Talk:17th Airborne Division (United States)
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The 17th Division was created as the first Regular Army airborne unit. However, it is less known than the 82nd and 101st National Guard airborne units because it repeatedly suffered heavy casualties and was often drained of personnel to replace losses in the other two divisions. When it was designated as the post-war airborne division and the 82nd and 101st were slated to return to Infantry status, protests from veterans and their families forced it to be disbanded instead and the 8s2nd and 101st became Regular Army divisions. —Preceding unsigned comment added by 126.96.36.199 (talk) 14:09, 28 October 2007 (UTC)
The pre-war 82d and 101st divisions were part of the Organized Reserve, not the National Guard. I have found no documentation supporting the assertion that the 17th was to be retained after WW II and the 82d and 101st were to be inactivated instead. Initially it was believed the 101st would be retained on active duty, and troops created a banner to hang on the side of their troop ship for their triumphant return and parade through New York. Instead, a compilation of battle credits earned showed that the 82d was the senior division, and the Army selected it for retention. The 101st, meanwhile, was inactivated in southern Germany and Austria. Having entered the war much later than either the 82d or the 101st, there was really no question about the 17th being retained after the war. The 101st returned to active status several times as a training division, Airborne in name only, at Camp Breckinridge, KY, and Fort Jackson, SC, before being reactivated as a combat division in 1956. In 1968 it was converted to an Airmobile division in Vietnam, and the name changed to Air Assault in 1974.
A second unit, the 11th Airborne Division, was retained in the Pacific theater and stayed in Japan on occupation duty until 1949, when it moved to Fort Campbell, KY. It moved to Germany in the late 1950s and was inactivated soon thereafter. Two of its five airborne battle groups remained on jump status when the division was reflagged as the 24th Infantry Division, but before long they rotated back to the States and became part of the 82d Abn Div.
Order of Battle/World War II Activities
I'm copy and pasting the information that was previously contained under these headings into this talk page for safe-keeping. All of it is either unsourced or poorly sourced, but will be referred to if and when needed:
The Division entered the Ardennes campaign, 4 January to 9 January, at the Battle of Dead Man's Ridge.  It captured several small Belgian towns and entered Flamierge, 7 January, but enemy counterattacks necessitated a withdrawal.  During the battle for Flamierge, S/Sgt I.S. Jachman was killed - he was posthumously awarded the Medal of Honor. However, constant pressure and aggressive patrolling caused the enemy to retreat to the Ourthe River. On 18 January, the Division relieved the 11th Armored Division at Houffalize, pushed enemy remnants from the Bulge, and seized Wattermal and Espeler, 26 January.  Coming under the III Corps, the 17th turned toward Luxembourg, taking Eschweiler and Clervaux and clearing the enemy from the west bank of the Our River. Aggressive patrols crossed the river to probe the Siegfried Line defenses and established a limited bridgehead near Duisburg before being relieved by the 6th Armored Division, 10 February.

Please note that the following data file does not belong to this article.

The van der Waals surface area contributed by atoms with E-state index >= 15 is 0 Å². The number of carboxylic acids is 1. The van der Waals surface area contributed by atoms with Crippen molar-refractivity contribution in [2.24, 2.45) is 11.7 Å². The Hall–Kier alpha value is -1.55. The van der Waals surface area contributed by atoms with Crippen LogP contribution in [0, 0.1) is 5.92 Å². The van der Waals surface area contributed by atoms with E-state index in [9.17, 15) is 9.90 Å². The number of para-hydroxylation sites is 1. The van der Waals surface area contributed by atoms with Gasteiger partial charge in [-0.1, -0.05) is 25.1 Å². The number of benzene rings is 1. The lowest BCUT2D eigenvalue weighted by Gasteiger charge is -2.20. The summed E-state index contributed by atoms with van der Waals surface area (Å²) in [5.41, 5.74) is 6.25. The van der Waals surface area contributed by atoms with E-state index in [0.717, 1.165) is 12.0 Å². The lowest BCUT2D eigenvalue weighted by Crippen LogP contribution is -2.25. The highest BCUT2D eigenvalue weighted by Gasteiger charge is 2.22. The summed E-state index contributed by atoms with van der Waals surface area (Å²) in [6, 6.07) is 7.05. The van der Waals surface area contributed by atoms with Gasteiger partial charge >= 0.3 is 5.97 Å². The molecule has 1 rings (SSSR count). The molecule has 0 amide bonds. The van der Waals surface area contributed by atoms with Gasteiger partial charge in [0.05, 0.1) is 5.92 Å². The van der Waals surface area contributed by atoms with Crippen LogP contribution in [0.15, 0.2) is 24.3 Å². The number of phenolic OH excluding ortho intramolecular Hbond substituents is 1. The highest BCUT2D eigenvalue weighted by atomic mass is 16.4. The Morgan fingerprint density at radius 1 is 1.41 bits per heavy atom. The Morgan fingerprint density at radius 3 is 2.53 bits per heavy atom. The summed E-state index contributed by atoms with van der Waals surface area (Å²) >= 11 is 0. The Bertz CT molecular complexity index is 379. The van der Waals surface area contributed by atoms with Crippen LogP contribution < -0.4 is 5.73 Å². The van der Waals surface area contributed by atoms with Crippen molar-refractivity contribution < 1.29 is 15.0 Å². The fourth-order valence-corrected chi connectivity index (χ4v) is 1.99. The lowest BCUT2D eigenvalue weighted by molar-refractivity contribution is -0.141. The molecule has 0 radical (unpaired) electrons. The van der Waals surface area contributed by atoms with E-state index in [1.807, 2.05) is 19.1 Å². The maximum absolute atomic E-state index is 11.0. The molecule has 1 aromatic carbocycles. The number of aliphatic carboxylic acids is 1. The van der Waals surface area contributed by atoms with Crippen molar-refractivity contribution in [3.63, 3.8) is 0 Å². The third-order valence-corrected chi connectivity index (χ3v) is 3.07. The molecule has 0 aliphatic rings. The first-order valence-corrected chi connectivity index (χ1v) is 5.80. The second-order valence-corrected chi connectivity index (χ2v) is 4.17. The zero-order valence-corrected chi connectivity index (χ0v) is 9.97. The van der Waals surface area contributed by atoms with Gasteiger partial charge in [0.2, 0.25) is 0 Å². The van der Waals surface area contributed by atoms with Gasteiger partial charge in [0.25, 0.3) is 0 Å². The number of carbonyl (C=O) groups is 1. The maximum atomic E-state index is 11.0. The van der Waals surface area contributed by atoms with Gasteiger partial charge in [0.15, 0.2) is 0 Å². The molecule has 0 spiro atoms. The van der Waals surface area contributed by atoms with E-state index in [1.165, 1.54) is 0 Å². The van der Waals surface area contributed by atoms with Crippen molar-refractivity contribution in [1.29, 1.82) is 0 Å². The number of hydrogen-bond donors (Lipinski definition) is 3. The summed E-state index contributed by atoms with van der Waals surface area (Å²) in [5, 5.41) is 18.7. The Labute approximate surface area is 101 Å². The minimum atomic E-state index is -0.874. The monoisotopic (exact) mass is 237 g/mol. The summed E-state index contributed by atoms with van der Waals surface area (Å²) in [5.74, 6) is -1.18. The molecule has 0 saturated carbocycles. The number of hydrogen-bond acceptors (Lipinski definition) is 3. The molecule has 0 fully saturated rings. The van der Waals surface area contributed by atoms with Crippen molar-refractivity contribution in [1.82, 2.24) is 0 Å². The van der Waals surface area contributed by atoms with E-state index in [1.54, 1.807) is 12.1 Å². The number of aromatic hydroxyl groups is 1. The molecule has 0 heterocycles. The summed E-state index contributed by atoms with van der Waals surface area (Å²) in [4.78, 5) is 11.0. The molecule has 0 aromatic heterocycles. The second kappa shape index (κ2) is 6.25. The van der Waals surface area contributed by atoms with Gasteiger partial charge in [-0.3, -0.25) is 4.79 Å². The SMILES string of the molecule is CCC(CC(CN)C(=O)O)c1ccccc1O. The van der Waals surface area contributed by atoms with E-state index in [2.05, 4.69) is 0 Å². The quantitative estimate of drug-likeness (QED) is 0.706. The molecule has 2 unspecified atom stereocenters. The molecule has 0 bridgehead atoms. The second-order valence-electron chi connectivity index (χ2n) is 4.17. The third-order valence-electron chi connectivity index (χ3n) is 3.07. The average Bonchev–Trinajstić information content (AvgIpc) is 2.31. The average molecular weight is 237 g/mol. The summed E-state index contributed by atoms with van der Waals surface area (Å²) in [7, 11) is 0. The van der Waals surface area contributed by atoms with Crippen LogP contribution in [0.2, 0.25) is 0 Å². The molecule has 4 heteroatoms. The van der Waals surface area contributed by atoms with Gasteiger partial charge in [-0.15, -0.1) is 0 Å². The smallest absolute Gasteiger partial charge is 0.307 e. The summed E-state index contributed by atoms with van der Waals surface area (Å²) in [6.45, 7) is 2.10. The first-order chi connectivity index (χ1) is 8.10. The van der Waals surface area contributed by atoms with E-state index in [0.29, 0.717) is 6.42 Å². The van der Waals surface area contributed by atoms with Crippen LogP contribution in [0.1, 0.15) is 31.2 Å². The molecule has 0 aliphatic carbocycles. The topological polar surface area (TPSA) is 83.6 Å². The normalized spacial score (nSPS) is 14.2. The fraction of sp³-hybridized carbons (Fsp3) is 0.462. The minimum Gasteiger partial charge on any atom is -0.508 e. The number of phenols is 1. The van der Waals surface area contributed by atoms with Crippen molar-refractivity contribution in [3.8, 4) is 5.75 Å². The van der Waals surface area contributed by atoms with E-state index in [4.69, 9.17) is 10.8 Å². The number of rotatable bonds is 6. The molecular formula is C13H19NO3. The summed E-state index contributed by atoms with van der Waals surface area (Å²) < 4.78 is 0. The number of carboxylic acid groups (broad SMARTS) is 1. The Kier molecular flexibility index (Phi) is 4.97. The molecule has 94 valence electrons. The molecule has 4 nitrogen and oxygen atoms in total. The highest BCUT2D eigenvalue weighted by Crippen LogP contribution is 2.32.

A period of reequipment and preparation began. Taking off from marshalling areas in France, the 17th dropped into Westphalia in the vicinity of Wesel, 24 March. Operation Varsity was the first airborne invasion over the Rhine into Germany itself. On the 25th, the Division had secured bridges over the Issel River and had entrenched itself firmly along the Issel Canal. Moving eastward, it captured Haltern, 29 March, and Münster, 2 April. The 17th entered the battle of the Ruhr Pocket, relieving the 79th Infantry Division.  It crossed the Rhine-Herne Canal, 6 April, and set up a secure bridgehead for the attack on Essen. The "Pittsburgh of the Ruhr" fell, 10 April, and the industrial cities of Mülheim and Duisburg were cleared in the continuing attack. Military government duties began, 12 April, and active contact with the enemy ceased, 18 April. The Division came under the XXII Corps 24 April. It continued its occupation duties until 15 June 1945 when it returned to France for redeployment. 
It was inactivated on September 16, 1945, then reactivated from July 3, 1948 to June 10, 1949 as a non-Airborne training unit at Camp Pickett, Virginia, to absorb the influx of draftees occasioned by the Berlin Airlift crisis.
Units of the 17th Airborne Division during the war included:
- Division Headquarters
- 193rd Glider Infantry Regiment (disbanded 1 March 1945)
- 194th Glider Infantry Regiment (3rd Bn formed on 1 March 1945 from the assets of the separate 550th Airborne Infantry Battalion)
- 507th Parachute Infantry Regiment (attached 27 August 1944 to 1 March 1945, thereafter assigned)
- 513th Parachute Infantry Regiment (replaced 517PIR on 10 March 1944)
- 517th Parachute Infantry Regiment (relieved 10 March 1944 and replaced by the 513PIR)
- HHB Division Artillery
- 464th Parachute Field Artillery Battalion (75mm) (assigned 4 June 1945)
- 466th Parachute Field Artillery Battalion (75mm)
- 680th Glider Field Artillery Battalion (75mm)
- 681st Glider Field Artillery Battalion (75mm)
- 139th Airborne Engineer Battalion
- 155th Airborne Antiaircraft Battalion
- 224th Airborne Medical Company
- 17th Parachute Maintenance Company
- Headquarters Special Troops
- Headquarters Company, 17th Airborne Division
- Military Police Platoon
- 717th Airborne Ordnance Maintenance Company
- 517th Airborne Signal Company
- 411th Airborne Quartermaster Company
- Band (assigned 1 Mar 45 reorganization)
- Reconnaissance Platoon (assigned 1 Mar 45 reorganization)
- 550th Airborne Infantry Battalion (not assigned; under division operational control during the Ardennes Offensive)
Source: US Army Center of Military History